Nicole Aydt Klein. MS, CHES, Doctoral Student: Patricia Goodson, MA, MPh, Doctoral Student; Debra S. Serrins, MA, MEd, Doctoral Student; Elizabeth Edmundson, PhD, Assistant Professor; and Alexandra Evans, MPH, Doctoral Student, Dept. of Kinesiology and Heath Education, University of Texas, Austin, TX 78712.
Evaluation of Sex Education Curricula: Measuring Up to the SIECUS Guidelines
Article first published online: 9 OCT 2009
1994 American School Health Association
Journal of School Health
Volume 64, Issue 8, pages 328–333, October 1994
How to Cite
Klein, N. A., Goodson, P., Serrins, D. S., Edmundson, E. and Evans, A. (1994), Evaluation of Sex Education Curricula: Measuring Up to the SIECUS Guidelines. Journal of School Health, 64: 328–333. doi: 10.1111/j.1746-1561.1994.tb03322.x
- Issue published online: 9 OCT 2009
- Article first published online: 9 OCT 2009
- revised and accepted for publication July 11. 1994.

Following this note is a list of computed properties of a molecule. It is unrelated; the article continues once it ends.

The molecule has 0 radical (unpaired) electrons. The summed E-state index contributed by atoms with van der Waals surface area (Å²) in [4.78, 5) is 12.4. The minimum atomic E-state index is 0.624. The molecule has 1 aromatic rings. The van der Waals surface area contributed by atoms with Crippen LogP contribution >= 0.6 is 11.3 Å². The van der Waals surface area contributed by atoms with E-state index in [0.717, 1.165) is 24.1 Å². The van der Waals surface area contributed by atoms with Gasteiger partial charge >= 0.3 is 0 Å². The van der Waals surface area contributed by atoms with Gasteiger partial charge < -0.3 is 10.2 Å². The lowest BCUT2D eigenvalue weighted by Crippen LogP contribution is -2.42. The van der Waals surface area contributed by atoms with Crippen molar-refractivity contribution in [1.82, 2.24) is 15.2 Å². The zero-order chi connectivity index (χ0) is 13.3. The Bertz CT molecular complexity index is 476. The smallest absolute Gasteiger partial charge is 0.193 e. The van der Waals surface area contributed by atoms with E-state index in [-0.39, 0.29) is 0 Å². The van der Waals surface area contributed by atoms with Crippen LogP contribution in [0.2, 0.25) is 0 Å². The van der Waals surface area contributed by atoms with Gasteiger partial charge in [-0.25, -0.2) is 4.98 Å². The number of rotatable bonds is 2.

ABSTRACT: Most sexuality education curricula developed the past 20 years were not thoroughly evaluated. This study provides results from a content analysis of 10 sexuality education curricula for junior and senior high school students. Nine nationally available sexuality education curricula and one curriculum guide comprised the sample. The basis for analysis was the Guidelines for Comprehensive Sexuality Education, developed by the Sex Information and Education Council of the U.S. (SIECUS) and an instrument developed to measure bias in the curricula. Trained coders found that Sex Respect and Teen Aid addressed less than half the topics suggested by the SIECUS guidelines. Several of the curricula contained gender and sexual orientation bias. Certain key concepts such as “Sexual Behavior” and “Society and Culture” were not adequately addressed by most of the curricula. Findings indicate that of 10 curricula, only six are considered acceptable for educating junior and senior high school students.